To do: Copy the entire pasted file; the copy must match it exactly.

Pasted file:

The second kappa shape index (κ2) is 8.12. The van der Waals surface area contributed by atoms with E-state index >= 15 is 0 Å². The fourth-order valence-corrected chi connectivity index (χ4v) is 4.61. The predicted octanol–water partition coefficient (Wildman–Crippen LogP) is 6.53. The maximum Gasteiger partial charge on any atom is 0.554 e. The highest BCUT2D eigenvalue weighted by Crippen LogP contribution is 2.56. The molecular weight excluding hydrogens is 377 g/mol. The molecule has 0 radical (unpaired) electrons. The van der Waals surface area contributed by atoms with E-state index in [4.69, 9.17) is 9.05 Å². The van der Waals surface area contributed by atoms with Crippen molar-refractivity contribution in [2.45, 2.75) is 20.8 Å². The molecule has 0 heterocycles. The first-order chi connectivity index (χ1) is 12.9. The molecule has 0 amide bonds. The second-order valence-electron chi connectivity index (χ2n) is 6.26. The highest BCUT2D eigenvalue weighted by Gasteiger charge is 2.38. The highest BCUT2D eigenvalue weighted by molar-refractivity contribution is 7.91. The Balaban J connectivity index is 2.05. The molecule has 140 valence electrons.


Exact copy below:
The second kappa shape index (κ2) is 8.12. The van der Waals surface area contributed by atoms with E-state index >= 15 is 0 Å². The fourth-order valence-corrected chi connectivity index (χ4v) is 4.61. The predicted octanol–water partition coefficient (Wildman–Crippen LogP) is 6.53. The maximum Gasteiger partial charge on any atom is 0.554 e. The highest BCUT2D eigenvalue weighted by Crippen LogP contribution is 2.56. The molecular weight excluding hydrogens is 377 g/mol. The molecule has 0 radical (unpaired) electrons. The van der Waals surface area contributed by atoms with E-state index in [4.69, 9.17) is 9.05 Å². The van der Waals surface area contributed by atoms with Crippen molar-refractivity contribution in [2.45, 2.75) is 20.8 Å². The molecule has 0 heterocycles. The first-order chi connectivity index (χ1) is 12.9. The molecule has 0 amide bonds. The second-order valence-electron chi connectivity index (χ2n) is 6.26. The highest BCUT2D eigenvalue weighted by Gasteiger charge is 2.38. The highest BCUT2D eigenvalue weighted by molar-refractivity contribution is 7.91. The Balaban J connectivity index is 2.05. The molecule has 140 valence electrons.